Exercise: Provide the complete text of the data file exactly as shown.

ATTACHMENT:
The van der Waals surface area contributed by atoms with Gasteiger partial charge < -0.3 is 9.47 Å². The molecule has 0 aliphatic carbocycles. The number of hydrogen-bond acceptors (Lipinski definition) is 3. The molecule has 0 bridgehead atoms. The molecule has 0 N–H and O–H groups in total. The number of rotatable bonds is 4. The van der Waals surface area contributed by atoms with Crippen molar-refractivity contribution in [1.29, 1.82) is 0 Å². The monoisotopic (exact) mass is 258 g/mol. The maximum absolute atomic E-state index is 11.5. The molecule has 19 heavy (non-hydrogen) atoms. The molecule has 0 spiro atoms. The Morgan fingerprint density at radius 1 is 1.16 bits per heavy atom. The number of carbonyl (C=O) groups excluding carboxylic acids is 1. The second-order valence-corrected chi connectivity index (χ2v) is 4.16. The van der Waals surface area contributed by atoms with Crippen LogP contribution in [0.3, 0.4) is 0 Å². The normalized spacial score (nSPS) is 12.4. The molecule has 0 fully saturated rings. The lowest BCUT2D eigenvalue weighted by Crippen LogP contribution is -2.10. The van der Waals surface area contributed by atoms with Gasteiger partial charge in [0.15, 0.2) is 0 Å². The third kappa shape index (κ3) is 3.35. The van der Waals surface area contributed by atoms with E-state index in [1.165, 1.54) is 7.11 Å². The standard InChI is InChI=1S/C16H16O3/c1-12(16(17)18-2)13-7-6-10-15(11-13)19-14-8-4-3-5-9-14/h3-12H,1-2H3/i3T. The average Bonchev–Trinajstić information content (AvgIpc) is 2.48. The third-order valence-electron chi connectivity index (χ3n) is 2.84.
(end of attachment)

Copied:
The van der Waals surface area contributed by atoms with Gasteiger partial charge < -0.3 is 9.47 Å². The molecule has 0 aliphatic carbocycles. The number of hydrogen-bond acceptors (Lipinski definition) is 3. The molecule has 0 bridgehead atoms. The molecule has 0 N–H and O–H groups in total. The number of rotatable bonds is 4. The van der Waals surface area contributed by atoms with Crippen molar-refractivity contribution in [1.29, 1.82) is 0 Å². The monoisotopic (exact) mass is 258 g/mol. The maximum absolute atomic E-state index is 11.5. The molecule has 19 heavy (non-hydrogen) atoms. The molecule has 0 spiro atoms. The Morgan fingerprint density at radius 1 is 1.16 bits per heavy atom. The number of carbonyl (C=O) groups excluding carboxylic acids is 1. The second-order valence-corrected chi connectivity index (χ2v) is 4.16. The van der Waals surface area contributed by atoms with Crippen LogP contribution in [0.3, 0.4) is 0 Å². The normalized spacial score (nSPS) is 12.4. The molecule has 0 fully saturated rings. The lowest BCUT2D eigenvalue weighted by Crippen LogP contribution is -2.10. The van der Waals surface area contributed by atoms with Gasteiger partial charge in [0.15, 0.2) is 0 Å². The third kappa shape index (κ3) is 3.35. The van der Waals surface area contributed by atoms with E-state index in [1.165, 1.54) is 7.11 Å². The standard InChI is InChI=1S/C16H16O3/c1-12(16(17)18-2)13-7-6-10-15(11-13)19-14-8-4-3-5-9-14/h3-12H,1-2H3/i3T. The average Bonchev–Trinajstić information content (AvgIpc) is 2.48. The third-order valence-electron chi connectivity index (χ3n) is 2.84.